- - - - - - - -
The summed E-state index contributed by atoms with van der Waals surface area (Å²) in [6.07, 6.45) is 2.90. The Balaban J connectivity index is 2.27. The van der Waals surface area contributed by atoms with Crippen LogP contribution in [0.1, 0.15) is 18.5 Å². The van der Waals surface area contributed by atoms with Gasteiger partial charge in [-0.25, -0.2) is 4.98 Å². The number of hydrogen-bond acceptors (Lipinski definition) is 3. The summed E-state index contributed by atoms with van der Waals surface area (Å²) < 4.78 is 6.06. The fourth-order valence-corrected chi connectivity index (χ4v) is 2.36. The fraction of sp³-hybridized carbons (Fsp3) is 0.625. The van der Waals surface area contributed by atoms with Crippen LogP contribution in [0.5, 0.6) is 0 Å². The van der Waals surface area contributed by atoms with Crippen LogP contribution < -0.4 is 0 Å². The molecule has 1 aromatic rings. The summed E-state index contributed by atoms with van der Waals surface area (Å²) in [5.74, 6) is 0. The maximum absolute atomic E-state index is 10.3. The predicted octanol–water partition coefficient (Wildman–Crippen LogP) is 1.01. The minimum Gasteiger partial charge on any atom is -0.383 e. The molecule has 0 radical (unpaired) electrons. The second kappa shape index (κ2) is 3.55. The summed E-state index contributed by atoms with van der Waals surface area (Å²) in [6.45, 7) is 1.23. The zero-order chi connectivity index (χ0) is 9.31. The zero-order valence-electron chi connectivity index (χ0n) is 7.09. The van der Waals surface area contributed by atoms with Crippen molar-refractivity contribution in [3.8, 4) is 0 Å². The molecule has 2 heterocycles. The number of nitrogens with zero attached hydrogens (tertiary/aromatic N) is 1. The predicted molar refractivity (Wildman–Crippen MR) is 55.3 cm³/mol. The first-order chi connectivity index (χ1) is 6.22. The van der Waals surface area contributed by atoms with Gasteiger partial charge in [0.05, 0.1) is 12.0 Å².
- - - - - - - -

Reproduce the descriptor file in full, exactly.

The summed E-state index contributed by atoms with van der Waals surface area (Å²) in [6.07, 6.45) is 2.90. The Balaban J connectivity index is 2.27. The van der Waals surface area contributed by atoms with Crippen LogP contribution in [0.1, 0.15) is 18.5 Å². The van der Waals surface area contributed by atoms with Gasteiger partial charge in [-0.25, -0.2) is 4.98 Å². The number of hydrogen-bond acceptors (Lipinski definition) is 3. The summed E-state index contributed by atoms with van der Waals surface area (Å²) < 4.78 is 6.06. The fourth-order valence-corrected chi connectivity index (χ4v) is 2.36. The fraction of sp³-hybridized carbons (Fsp3) is 0.625. The van der Waals surface area contributed by atoms with Crippen LogP contribution in [0.5, 0.6) is 0 Å². The van der Waals surface area contributed by atoms with Crippen LogP contribution < -0.4 is 0 Å². The molecule has 1 aromatic rings. The summed E-state index contributed by atoms with van der Waals surface area (Å²) in [5.74, 6) is 0. The maximum absolute atomic E-state index is 10.3. The predicted octanol–water partition coefficient (Wildman–Crippen LogP) is 1.01. The minimum Gasteiger partial charge on any atom is -0.383 e. The molecule has 0 radical (unpaired) electrons. The second kappa shape index (κ2) is 3.55. The summed E-state index contributed by atoms with van der Waals surface area (Å²) in [6.45, 7) is 1.23. The zero-order chi connectivity index (χ0) is 9.31. The zero-order valence-electron chi connectivity index (χ0n) is 7.09. The van der Waals surface area contributed by atoms with Crippen molar-refractivity contribution in [3.8, 4) is 0 Å². The molecule has 2 heterocycles. The number of nitrogens with zero attached hydrogens (tertiary/aromatic N) is 1. The predicted molar refractivity (Wildman–Crippen MR) is 55.3 cm³/mol. The first-order chi connectivity index (χ1) is 6.22. The van der Waals surface area contributed by atoms with Gasteiger partial charge in [0.05, 0.1) is 12.0 Å².